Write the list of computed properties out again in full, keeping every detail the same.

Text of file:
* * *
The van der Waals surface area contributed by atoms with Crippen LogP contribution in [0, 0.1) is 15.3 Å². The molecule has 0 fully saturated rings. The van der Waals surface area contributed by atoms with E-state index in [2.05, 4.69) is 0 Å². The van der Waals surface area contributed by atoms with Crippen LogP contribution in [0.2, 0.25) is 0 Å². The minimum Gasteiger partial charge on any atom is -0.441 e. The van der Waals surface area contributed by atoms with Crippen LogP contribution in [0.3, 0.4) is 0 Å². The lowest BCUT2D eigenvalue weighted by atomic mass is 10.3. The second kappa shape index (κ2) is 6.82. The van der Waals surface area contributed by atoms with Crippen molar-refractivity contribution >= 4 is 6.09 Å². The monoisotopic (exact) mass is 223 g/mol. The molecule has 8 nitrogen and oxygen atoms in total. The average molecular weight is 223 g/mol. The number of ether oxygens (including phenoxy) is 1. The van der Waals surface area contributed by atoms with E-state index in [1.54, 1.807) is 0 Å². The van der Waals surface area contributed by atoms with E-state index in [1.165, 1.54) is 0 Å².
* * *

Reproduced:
The van der Waals surface area contributed by atoms with Crippen LogP contribution in [0, 0.1) is 15.3 Å². The molecule has 0 fully saturated rings. The van der Waals surface area contributed by atoms with E-state index in [2.05, 4.69) is 0 Å². The van der Waals surface area contributed by atoms with Crippen LogP contribution in [0.2, 0.25) is 0 Å². The minimum Gasteiger partial charge on any atom is -0.441 e. The van der Waals surface area contributed by atoms with Crippen LogP contribution in [0.3, 0.4) is 0 Å². The lowest BCUT2D eigenvalue weighted by atomic mass is 10.3. The second kappa shape index (κ2) is 6.82. The van der Waals surface area contributed by atoms with Crippen molar-refractivity contribution >= 4 is 6.09 Å². The monoisotopic (exact) mass is 223 g/mol. The molecule has 8 nitrogen and oxygen atoms in total. The average molecular weight is 223 g/mol. The number of ether oxygens (including phenoxy) is 1. The van der Waals surface area contributed by atoms with E-state index in [1.54, 1.807) is 0 Å². The van der Waals surface area contributed by atoms with E-state index in [1.165, 1.54) is 0 Å².